Stylodon carneus (Medik.) Moldenke - Carolina False Vervain

Stylodon carneus plant

Family - Verbenaceae


Stylodon carneus stem


Stylodon carneus leaves




Stylodon carneus flower

Flowering - April - July.

Habitat - Xeric sandhills, dry hammocks, thin, sandy woods.

Origin - Native to North America.

Other information - This attractive species can be found mainly in the southern half of Alabama in counties that have dry sandy soils. The plant can be identified by its square, pubescent stems, opposite, rugose leaves, and long spikes of flowers. The spikes typically make up more than half the plant. The flowers are whitish in bright sun but typically fade to pink or pinkish-lavender.
The genus name Stylodon derives from the Greek "styl(o)" meaning "a pillar, stake, column, pointed instrument." Although I do not know the actual reason for the naming of the genus, it can be assumed it was named for the long inflorescence.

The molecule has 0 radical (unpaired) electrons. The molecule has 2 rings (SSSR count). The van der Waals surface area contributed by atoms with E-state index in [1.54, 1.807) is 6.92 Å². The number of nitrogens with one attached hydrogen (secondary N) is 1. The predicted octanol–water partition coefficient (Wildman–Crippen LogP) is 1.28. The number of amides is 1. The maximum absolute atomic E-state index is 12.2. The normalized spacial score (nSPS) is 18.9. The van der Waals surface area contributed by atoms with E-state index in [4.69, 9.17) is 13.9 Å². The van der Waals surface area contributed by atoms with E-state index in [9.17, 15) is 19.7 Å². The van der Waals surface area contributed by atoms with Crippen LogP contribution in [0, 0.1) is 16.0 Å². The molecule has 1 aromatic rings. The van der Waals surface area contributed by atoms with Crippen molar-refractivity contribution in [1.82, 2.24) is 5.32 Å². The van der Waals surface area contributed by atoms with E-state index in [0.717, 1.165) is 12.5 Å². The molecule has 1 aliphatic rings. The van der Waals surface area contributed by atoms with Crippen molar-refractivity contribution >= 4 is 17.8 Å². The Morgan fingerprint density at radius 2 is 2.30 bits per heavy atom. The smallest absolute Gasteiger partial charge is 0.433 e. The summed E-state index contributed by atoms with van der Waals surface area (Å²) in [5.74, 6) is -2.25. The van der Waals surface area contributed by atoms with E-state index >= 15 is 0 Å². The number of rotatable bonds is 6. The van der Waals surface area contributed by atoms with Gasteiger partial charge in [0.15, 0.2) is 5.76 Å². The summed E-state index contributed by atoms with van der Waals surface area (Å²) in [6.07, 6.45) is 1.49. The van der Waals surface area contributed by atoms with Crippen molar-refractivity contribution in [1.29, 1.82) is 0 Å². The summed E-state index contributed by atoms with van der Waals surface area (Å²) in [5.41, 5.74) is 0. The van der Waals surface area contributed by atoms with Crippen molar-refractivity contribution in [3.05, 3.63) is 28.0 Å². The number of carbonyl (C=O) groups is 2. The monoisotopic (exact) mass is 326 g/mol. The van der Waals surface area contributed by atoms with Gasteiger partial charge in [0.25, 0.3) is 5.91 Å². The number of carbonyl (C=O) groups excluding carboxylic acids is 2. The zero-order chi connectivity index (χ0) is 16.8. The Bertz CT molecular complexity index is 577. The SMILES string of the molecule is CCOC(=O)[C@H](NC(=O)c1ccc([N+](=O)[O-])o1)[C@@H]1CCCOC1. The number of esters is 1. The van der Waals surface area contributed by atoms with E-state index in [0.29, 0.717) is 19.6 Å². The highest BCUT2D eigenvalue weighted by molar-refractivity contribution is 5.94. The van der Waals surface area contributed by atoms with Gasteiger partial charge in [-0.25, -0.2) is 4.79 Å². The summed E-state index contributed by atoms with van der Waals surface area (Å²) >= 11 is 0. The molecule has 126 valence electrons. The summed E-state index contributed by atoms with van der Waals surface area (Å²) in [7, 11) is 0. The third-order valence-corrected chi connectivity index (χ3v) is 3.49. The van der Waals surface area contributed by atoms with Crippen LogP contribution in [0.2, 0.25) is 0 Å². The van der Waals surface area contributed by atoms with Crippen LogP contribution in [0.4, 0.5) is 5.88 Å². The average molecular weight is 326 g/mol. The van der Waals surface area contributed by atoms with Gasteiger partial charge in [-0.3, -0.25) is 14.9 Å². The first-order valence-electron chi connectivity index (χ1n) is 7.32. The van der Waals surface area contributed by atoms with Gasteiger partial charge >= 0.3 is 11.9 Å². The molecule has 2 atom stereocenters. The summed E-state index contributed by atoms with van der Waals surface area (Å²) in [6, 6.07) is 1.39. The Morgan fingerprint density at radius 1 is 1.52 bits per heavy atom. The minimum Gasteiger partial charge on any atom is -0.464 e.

The species epithet carneus derives from the Latin "carn(eo)" meaning "flesh-colored" probably referring to the flowers.
Synonyms for the plant include Verbena carnea Medicus and Stylodon caroliniensis (Walt.) Small
The current name is frequently spelled S. carneum also.

Alabama Distribution:

Stylodon carneus map

Photographs taken at Fort Benning, GA., 5-6-05.

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